Rome Conference: Jobs and Ecology are Connected
Catholic peace and justice groups, social institutes, as well as Orthodox and Muslim leaders came together to talk about how labour practices, jobs and ecology impact one another.
Paying workers a just wage has been “one of the most consistent and central themes of Catholic social teaching” for more than a century, said Cardinal Peter Turkson, president of the Pontifical Council for Justice and Peace.
Wages cannot be left solely to the whim of the market, but must be influenced by justice and equity —a wage that allows people to live a truly human life and fulfil family obligations,” the cardinal said opening a conference on sustainable development and the future of work.
The four-day conference, co-sponsored by Cardinal Turkson’s office, Caritas Internationalis and the International Labour Organisation, brought together an international group of representatives of labour unions, Catholic peace and justice groups, social institutes, as well as Orthodox and Muslim leaders to engage in a dialogue about how labour practices, employment and ecology impact one another.
The pope had spoken about the conference on Labour Day in Italy and many other countries. After reciting the Regina Coeli prayer, he told people in St Peter’s Square that he hoped the conference “would sensitise authorities, political and economic institutions and civil society for the promotion of a development model that takes into account human dignity with full respect for labour laws and the environment”.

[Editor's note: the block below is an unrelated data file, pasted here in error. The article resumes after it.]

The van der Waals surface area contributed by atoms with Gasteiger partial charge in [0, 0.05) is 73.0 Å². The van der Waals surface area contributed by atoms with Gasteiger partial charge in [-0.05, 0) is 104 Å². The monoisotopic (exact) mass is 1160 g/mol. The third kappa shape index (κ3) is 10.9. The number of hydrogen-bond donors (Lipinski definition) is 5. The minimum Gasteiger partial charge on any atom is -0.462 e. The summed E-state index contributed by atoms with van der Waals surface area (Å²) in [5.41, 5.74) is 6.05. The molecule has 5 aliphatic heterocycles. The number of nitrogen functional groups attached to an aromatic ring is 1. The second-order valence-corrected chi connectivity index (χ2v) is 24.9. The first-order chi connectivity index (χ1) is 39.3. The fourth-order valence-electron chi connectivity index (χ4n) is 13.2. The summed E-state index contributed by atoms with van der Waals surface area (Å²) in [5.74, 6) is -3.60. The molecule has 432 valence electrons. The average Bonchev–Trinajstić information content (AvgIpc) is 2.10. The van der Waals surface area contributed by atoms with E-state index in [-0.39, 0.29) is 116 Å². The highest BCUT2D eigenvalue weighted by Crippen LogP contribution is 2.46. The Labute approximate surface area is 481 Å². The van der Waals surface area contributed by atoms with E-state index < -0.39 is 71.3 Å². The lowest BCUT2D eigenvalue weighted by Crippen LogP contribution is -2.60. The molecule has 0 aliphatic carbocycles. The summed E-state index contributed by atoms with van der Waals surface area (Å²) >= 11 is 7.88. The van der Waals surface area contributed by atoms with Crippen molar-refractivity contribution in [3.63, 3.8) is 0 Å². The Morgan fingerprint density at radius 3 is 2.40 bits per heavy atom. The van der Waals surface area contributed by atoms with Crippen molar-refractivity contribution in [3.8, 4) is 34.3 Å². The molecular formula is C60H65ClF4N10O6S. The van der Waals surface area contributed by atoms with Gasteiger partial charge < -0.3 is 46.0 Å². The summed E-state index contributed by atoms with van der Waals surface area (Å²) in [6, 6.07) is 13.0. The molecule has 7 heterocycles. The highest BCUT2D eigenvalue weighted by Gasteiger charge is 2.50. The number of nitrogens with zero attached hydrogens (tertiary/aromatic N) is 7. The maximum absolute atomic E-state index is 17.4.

The pope tweeted about “the grave problem of labour”, particularly because of the high rate of unemployment among young adults, but also because the dignity of work is often overlooked in the modern economy.
Opening the conference, Cardinal Turkson said “the need to protect employment” was one of the central themes of Pope Francis’ 2015 encyclical, Laudato Si’ on care for the environment and the promotion of a “human ecology”.
The document affirms that “decent and sustainable work is fundamental to how we care for our common home,” the cardinal said. Work is worthy of the human person “when it is decent and sustainable for workers, employers, governments, communities and the environment.”
Cardinal Turkson said that human progress cannot be measured simply with indicators of economic growth and the accumulation of material goods. True, sustainable development, he said, relies on economic growth, social inclusion and environmental sustainability.
Decent jobs are the link holding the three together, he said.—By Cindy Wooden, CNS
Latest posts by Jael SC (see all)
- New Cardinal from Laos is Known for Kindness - May 27, 2017
- The Devil prefers a Comfy Church that Overlooks Truth - May 27, 2017
- Trump arrives in Holy Land, visits Holy Sepulchre, Western Wall - May 24, 2017